Ph employers hire college grads for work that requires only hi-school grads just because they can

That was the promise back when end-to-end primary and secondary education became a 12-year course for Filipinos. Under that set-up, it was expected that graduates of Year 12 would be ready for the workforce. Indeed, there are many types of work out there, many of them high-paying white collar-work, that the average high school graduate could theoretically perform. But the current mindset from the employer side tells a different story, however. Philippine employers currently require university grads to do even the most clerical or administrative types of work.

The most widely-discussed problem is the perceived skill gap between a high school grad and a university grad. The more confronting reality, however, is that there is such a huge gap between the quality of grads coming from elite private schools and those of lower-tier public schools that a graduate of an elite private high school will likely be seen as more employable than a college graduate of a non-elite school. This gap needs to be addressed as well, but it will require much investment in the public education system to bring it to parity with private institutions.

Ultimately, the problem has the most to do with simple supply-and-demand economics. The Philippines’ labour supply is so enormous that it utterly dwarfs demand. As a result, the Philippine labour market is an employers’ market. Employers enjoy a vast abundance of options and are at liberty to choose. Competition is so tight on the jobseekers’ (supply) side that university grads are willing to fill roles that high school graduates would have been qualified for. As such it is not uncommon in the Philippines to find department store sales clerks and bank tellers who are university graduates.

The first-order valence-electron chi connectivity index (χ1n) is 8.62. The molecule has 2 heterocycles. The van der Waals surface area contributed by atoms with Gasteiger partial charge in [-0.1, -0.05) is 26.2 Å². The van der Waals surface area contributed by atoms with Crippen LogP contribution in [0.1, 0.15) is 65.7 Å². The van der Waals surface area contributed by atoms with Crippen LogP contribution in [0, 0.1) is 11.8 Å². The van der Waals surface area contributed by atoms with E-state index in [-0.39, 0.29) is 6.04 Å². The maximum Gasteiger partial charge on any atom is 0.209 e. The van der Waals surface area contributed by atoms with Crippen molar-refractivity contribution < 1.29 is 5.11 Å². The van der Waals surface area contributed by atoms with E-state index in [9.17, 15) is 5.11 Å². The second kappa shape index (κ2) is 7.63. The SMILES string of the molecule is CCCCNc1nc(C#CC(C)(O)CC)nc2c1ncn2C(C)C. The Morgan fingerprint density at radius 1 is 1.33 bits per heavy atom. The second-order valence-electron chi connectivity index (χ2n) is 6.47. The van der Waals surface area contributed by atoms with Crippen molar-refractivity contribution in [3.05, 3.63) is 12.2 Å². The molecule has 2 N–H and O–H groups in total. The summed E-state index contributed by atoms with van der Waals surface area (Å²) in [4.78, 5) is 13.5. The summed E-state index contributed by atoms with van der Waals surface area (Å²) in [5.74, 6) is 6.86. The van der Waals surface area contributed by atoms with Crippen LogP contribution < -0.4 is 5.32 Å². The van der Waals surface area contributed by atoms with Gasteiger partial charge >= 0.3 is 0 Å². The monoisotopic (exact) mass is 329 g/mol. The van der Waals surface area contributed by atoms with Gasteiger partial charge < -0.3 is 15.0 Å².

That supply-and-demand issue alone weighs in so large that it makes it difficult to conceive of any other initiative that could make a dent in the prevalent behaviours of Filipino employers around recruiting overqualified personnel just because they can. One solution that could be explored is granting government subsidies to businesses that employ fresh high school graduates or take graduating students into internship or apprenticeship programs. Such programs could potentially allow high-school graduates to compete on a more equal footing with university graduates over the long run.

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8 Comments on “Ph employers hire college grads for work that requires only hi-school grads just because they can”

  1. It is true the the skills gap between high schools and college graduates is very eide and far reaching that the truth is most of the college graduates cannot perform most of the tasks required to be performed simply because we are so enamored with the theoretical that the practical skills are learned when they start working. Indeed, lack of focus on the practical and important are side tracked in favor of the “board exam” mania.

  2. I am glad that my country has no such division between private and public schools. My country has no private schools. They are all public and parents have to pay tuition (fees) each school year (for their kids).